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Gartner Magic Quadrant for Data Integration Tools Snapshot

by Brian Rimes

Aug 11, 2015

The need for enterprises to rapidly and reliably deliver trusted data across a variety of usage scenarios has landed data integration at the top of IT executives’ minds. In order to successfully share data across all organizational and technological boundaries, enterprises need to employ comprehensive data integration capabilities.

According to Gartner’s BI Glossary, the definition of data integration is a discipline “comprised of the practices, architectural techniques and tools for achieving the consistent access and delivery of data across the spectrum of data subject areas and data structure types in the enterprise to meet the data consumption requirements of all applications and business processes.”

Data integration is often seen as a strategic imperative critical for enabling the construction and implementation of data access. In order to assist enterprise IT buyers in selecting the best-fit data integration tool for their business, Gartner assessed 13 software vendors and published their findings in the Magic Quadrant for Data Integration Tools Report.

Gartner Magic Quadrant for Data Integration

2015 Gartner Magic Quadrant for Data Integration Tools

The 13 vendors included were:

1. Actian
2. Adeptia
3. Cisco
4. Denodo
5. IBM
6. Informatica
7. Information Builders
8. Microsoft
9. Oracle
10. SAP
11. SAS
12. Syncsort
13. Talend

The above visual illustrated the results of Gartner’s study, ranking the 13 vendors on overall ability to execute and completeness of vision.

Let’s take a deeper look at the key strengths of those leading vendors, Informatica, IBM, SAP, Oracle and SAS, in order to identify what features customers value most in in a data integration tool.


  • Robust and reliable support for a diverse and balanced set of use cases
  • Capabilities in adapters and connectivity, comprehensive data transformation and encapsulating data into real-time message flows
  • Synergy of enterprise information capabilities and master data management functions
  • Seamless implementation integration, process management, data governance and analytics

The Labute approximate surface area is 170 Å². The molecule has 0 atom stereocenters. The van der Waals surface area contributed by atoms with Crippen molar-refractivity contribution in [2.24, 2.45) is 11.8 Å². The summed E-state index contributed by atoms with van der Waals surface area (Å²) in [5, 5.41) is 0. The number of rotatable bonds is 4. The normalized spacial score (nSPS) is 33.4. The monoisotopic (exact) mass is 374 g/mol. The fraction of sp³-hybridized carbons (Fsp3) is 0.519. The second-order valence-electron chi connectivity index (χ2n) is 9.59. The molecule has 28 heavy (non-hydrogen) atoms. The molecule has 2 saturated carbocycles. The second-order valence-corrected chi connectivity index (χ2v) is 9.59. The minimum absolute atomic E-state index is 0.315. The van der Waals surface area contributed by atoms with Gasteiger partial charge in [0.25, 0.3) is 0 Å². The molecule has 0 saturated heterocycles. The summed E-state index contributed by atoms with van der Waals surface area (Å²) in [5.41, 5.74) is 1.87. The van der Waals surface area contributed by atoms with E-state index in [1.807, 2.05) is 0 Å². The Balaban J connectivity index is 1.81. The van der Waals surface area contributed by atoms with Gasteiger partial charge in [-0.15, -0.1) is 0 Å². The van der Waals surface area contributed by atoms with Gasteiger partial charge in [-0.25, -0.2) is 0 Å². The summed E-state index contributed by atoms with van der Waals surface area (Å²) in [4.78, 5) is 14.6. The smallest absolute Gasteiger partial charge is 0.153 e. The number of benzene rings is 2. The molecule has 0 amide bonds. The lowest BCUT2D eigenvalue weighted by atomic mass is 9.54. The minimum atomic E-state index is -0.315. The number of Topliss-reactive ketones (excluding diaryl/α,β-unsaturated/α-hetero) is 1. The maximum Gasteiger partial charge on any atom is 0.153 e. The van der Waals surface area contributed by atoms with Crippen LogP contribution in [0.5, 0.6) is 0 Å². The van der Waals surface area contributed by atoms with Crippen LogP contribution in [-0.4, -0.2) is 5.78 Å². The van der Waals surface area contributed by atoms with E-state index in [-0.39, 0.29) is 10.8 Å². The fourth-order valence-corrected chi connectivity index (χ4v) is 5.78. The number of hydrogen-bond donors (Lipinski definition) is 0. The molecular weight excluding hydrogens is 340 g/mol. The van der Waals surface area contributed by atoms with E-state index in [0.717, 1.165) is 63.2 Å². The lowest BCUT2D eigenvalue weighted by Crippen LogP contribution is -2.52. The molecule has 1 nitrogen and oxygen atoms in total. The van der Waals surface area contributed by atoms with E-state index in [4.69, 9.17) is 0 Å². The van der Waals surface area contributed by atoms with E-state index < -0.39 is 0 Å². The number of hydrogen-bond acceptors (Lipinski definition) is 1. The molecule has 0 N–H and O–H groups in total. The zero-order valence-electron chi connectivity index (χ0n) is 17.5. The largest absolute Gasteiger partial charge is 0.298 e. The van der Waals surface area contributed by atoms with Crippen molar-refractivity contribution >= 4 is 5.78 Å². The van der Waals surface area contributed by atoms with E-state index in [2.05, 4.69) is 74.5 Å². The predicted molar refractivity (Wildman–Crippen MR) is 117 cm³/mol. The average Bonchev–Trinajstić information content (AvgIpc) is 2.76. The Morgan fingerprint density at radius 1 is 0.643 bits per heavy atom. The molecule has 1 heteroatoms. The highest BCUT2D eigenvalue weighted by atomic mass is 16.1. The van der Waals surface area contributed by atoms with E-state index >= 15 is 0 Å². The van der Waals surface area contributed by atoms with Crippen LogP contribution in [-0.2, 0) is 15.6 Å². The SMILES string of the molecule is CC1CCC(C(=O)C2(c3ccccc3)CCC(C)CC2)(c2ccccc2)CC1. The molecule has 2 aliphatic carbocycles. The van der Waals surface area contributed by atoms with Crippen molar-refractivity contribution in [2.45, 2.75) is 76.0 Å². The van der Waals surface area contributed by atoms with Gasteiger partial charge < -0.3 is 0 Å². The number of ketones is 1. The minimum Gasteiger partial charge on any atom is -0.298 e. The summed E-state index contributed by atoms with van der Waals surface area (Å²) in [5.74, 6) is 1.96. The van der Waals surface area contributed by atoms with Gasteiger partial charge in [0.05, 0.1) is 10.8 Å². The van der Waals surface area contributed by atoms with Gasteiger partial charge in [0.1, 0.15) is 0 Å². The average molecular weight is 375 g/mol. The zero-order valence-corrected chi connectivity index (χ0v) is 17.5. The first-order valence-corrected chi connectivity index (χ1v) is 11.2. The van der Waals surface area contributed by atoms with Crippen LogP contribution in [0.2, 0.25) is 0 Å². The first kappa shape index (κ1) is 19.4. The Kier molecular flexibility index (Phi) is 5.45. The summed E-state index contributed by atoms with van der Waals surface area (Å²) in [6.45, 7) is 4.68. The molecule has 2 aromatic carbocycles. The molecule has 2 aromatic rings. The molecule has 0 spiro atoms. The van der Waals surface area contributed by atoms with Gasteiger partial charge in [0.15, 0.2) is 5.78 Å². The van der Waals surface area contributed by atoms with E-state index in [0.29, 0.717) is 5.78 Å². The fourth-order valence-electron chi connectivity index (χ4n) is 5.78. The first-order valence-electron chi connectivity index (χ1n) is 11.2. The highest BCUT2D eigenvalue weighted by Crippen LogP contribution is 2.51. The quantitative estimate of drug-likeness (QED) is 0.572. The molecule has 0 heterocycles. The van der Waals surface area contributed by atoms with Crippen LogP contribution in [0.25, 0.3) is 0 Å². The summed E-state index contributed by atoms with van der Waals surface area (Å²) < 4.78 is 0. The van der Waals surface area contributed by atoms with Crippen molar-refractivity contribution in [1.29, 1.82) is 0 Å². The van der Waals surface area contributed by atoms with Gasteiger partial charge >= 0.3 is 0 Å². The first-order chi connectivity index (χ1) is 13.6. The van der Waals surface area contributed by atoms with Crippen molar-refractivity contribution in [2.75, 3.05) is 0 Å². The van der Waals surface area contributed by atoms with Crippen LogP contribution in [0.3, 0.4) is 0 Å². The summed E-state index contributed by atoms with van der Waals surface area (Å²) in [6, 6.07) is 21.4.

• Deployed for extensive use cases — often of complex scale, spanning a wide range of projects and involving teams of various sizes
  • Enterprise standard for data integration infrastructure
  • Diverse analytics support linked with data integration capability
  • Versatile in enabling information infrastructure and governed analytics
  • Increased self-service capabilities


  • Breadth of functionality across a diverse, synergistic portfolio
  • Diverse mix of data integration styles and use cases of increasing complexity
  • Built-in data integration adapters
  • Enhanced collaboration between business users and data integration practitioners


  • Broad usage and applicability
  • Enhanced big data support
  • Expanded focus on machine learning in modeling and design processes
  • Synergistic capabilities across a diverse portfolio for addressing data integration and other data and application-oriented requirements


  • Breadth and completeness of core functions and the integration of components
  • Guided user interface to facilitate data loading and data preparation
  • Dependable customer support
  • Overall stability, reliability, robustness and effectiveness
  • Synergistic capabilities across portfolio

Common cautions of those lesser ranked tools revolved around migration issues, barriers to broad user adoption, customer support, and lack of training and technical resources. Failure to answer key objectives such as big data capabilities and metadata integration were also common weaknesses.

To read the complete Gartnet Magic Quadrant for Data Integration Tools Report,  visit